• Interact with Dapps on the network. Polygon has a growing ecosystem of Dapps, including decentralized exchange (DEX), gaming platforms and NFT marketplaces. Popular Dapps on Polygon include QuickSwap, Aave and OpenSea. QuickSwap is a decentralized exchange offering fast and cheap trading of ERC-20 tokens. Aave is a decentralized lending and borrowing platform that allows users to earn interest on assets. OpenSea is a marketplace for buying, selling and discovering NFTs.

Unique Aspects

  • High throughput. This allows Polygon to process thousands of transactions per second. Polygon achieves this through a combination of PoS checkpoints, sidechains and plasma chains. PoS checkpoints are committed to the Ethereum mainchain, which provides security and interoperability with Ethereum. Sidechains are independent blockchain networks that can process transactions in parallel with the main chain. Plasma chains are a type of sidechain that can process transactions more efficiently by batching transactions together.
  • Low gas fees. Gas fees on Polygon are significantly lower than on Ethereum. This makes Polygon more affordable for users to interact with Dapps. It also makes Polygon more affordable for developers who want to deploy smart contracts. Polygon achieves this through the use of PoS checkpoints, which allow for faster and cheaper transactions than proof-of-work (PoW) consensus mechanism used by Ethereum. In addition, Polygon has a fee burning mechanism that reduces the overall supply of its native token, MATIC. The mechanism can help to increase Polygon's value over time.
  • Better user experience than Ethereum. Transactions on Polygon are fast and cheap. This makes the system accessible to users who may not be able to afford Ethereum's high gas fees. In addition, Polygon has a growing ecosystem of Dapps that offer a wide range of services, from decentralized finance (DeFi) to NFTs. This makes it easy for users to find and use Dapps that suit their needs.


  • Low transaction fees. In contrast, Ethereum can have high gas fees during times of network congestion. Polygon transactions are significantly cheaper. This makes Polygon an attractive option for users who want to avoid high fees.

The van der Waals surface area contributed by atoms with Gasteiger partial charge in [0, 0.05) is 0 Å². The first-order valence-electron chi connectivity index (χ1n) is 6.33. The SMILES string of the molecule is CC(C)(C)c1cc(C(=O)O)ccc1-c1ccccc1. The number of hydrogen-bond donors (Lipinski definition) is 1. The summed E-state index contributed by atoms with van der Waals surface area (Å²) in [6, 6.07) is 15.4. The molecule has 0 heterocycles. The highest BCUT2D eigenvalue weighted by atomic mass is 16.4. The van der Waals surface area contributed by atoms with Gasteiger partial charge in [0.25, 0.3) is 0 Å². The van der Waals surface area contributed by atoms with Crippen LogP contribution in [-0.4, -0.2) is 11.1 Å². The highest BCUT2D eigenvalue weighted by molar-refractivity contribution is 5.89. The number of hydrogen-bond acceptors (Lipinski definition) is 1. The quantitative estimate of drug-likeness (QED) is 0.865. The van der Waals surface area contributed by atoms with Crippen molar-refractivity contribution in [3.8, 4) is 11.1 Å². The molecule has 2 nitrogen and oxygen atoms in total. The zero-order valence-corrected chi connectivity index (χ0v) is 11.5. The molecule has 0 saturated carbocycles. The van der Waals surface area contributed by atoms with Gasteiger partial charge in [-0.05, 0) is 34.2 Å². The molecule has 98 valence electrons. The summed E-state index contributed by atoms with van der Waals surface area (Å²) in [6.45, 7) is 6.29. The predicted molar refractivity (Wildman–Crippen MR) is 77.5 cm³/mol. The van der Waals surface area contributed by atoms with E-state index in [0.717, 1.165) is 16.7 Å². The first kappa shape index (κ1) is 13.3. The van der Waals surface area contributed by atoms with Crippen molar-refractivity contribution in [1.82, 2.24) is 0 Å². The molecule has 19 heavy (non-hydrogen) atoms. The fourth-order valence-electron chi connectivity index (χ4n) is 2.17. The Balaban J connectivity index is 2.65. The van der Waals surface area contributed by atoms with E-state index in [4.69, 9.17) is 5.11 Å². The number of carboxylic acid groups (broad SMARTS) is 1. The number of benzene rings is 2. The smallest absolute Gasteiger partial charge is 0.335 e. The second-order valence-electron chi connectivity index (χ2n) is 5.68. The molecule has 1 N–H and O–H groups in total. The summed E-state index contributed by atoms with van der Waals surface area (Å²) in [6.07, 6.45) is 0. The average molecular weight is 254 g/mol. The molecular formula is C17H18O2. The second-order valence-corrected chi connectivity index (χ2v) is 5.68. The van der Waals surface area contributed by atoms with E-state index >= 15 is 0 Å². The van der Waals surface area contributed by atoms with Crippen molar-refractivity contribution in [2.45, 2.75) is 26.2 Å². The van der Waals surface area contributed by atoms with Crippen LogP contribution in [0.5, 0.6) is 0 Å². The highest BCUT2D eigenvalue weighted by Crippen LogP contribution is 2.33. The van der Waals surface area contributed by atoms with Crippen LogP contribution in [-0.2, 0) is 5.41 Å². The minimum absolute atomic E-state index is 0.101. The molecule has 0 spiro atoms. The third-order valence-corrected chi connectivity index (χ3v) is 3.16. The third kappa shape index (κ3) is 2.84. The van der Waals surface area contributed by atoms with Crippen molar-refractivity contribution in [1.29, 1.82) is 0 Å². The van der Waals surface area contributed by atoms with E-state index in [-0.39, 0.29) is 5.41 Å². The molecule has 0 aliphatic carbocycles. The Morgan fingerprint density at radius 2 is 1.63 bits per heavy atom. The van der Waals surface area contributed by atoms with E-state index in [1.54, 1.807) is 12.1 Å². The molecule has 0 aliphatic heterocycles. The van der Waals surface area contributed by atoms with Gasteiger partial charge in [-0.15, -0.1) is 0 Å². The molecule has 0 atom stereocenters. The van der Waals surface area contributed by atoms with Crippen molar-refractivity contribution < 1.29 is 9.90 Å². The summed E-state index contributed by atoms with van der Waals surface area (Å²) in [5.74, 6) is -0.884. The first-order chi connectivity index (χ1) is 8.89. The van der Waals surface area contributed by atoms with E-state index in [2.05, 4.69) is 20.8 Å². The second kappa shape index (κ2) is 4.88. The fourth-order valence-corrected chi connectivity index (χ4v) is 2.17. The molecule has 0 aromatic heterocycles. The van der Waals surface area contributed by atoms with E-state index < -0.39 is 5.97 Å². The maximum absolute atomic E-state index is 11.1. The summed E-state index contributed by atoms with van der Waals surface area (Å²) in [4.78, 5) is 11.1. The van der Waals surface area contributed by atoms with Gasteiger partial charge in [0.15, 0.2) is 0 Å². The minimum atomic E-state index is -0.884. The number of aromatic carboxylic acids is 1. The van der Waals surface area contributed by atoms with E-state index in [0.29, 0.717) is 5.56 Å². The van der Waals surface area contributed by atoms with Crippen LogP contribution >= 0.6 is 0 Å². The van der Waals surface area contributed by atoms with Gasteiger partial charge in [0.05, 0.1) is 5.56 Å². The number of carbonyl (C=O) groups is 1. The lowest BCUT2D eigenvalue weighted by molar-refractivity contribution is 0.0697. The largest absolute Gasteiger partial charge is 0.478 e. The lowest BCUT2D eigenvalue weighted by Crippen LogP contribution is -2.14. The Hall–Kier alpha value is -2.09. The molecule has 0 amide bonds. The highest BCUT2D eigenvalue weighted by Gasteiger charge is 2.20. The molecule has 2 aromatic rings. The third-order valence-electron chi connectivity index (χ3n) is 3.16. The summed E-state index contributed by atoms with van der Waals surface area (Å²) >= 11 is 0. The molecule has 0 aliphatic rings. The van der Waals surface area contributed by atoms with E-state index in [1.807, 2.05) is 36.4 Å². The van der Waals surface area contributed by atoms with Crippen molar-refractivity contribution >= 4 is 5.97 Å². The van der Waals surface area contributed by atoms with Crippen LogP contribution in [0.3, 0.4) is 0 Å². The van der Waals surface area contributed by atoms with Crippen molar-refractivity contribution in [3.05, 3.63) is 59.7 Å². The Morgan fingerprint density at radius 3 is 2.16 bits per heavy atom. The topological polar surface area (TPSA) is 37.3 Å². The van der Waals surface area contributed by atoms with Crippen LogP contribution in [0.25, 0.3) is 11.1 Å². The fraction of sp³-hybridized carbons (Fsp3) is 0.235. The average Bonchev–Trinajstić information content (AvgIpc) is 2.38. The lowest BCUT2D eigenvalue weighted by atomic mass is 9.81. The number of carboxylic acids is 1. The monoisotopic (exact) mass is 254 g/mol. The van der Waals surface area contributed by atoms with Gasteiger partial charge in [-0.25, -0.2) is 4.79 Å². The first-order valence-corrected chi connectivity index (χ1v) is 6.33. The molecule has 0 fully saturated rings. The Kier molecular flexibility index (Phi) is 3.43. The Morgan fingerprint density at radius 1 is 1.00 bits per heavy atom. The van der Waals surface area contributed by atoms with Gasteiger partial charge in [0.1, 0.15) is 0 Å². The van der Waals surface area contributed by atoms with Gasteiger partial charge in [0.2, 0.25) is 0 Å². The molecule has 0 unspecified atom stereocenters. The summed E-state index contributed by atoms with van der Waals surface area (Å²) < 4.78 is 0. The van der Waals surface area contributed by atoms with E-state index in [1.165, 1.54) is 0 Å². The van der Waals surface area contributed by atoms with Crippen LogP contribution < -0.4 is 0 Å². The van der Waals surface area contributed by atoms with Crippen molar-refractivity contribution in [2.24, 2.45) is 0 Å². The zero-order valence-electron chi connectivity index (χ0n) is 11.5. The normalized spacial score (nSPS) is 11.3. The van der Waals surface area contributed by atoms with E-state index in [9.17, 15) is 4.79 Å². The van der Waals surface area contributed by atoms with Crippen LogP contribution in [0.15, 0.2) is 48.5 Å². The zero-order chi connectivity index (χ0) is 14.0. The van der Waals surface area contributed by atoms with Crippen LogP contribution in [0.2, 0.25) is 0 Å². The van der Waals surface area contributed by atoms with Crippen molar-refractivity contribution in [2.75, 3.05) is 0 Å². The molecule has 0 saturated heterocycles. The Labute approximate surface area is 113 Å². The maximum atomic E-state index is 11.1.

• Fast transaction speeds. Polygon uses a combination of technologies, including Plasma sidechains and rollups. These help the system process transactions quickly. The speed is especially important for applications that require fast confirmation times, like decentralized exchange (DEX) and gaming applications.
  • Interoperability. Polygon is designed to be interoperable with other blockchains. It can communicate and exchange data with other networks. This makes it comparatively easy for developers to build applications that can work across multiple blockchains. More applications result in a higher number of users adopting and using Polygon.
  • Ecosystem. Polygon has a growing ecosystem of dApps and projects built on top of its network. These include popular projects such as Aave, Curve and SushiSwap. The Polygon ecosystem is supported by a strong community of developers and users who are actively working to improve the network.
  • Security. Polygon uses a proof-of-stake (PoS) consensus mechanism. This mechanism is considered more energy-efficient and secure than proof-of-work (PoW). Polygon is less vulnerable to 51% attacks, which can be a concern for smaller PoW networks.


  • Centralization. Polygon is more centralized than other layer 2 scaling solutions. The network relies on a limited number of validators to secure the network. While this can lead to faster transaction speeds and lower fees, it also means the system is more vulnerable to attacks and censorship.
  • Dependency on Ethereum . Since Polygon is built on top of the Ethereum blockchain, any issues with Ethereum can also affect Polygon. This can lead to network congestion and higher gas fees during times of high demand.
  • Limited decentralization . While Polygon uses a PoS consensus mechanism, it still relies on a limited number of validators to secure the network. As a result, the network is less decentralized than other PoS networks. This can be a concern for some users.
  • Competition . Polygon faces competition from other layer 2 scaling solutions, such as Optimism and Arbitrum. While Polygon has a strong ecosystem and community, it will need to continue to innovate and improve its tools to remain competitive in the long run.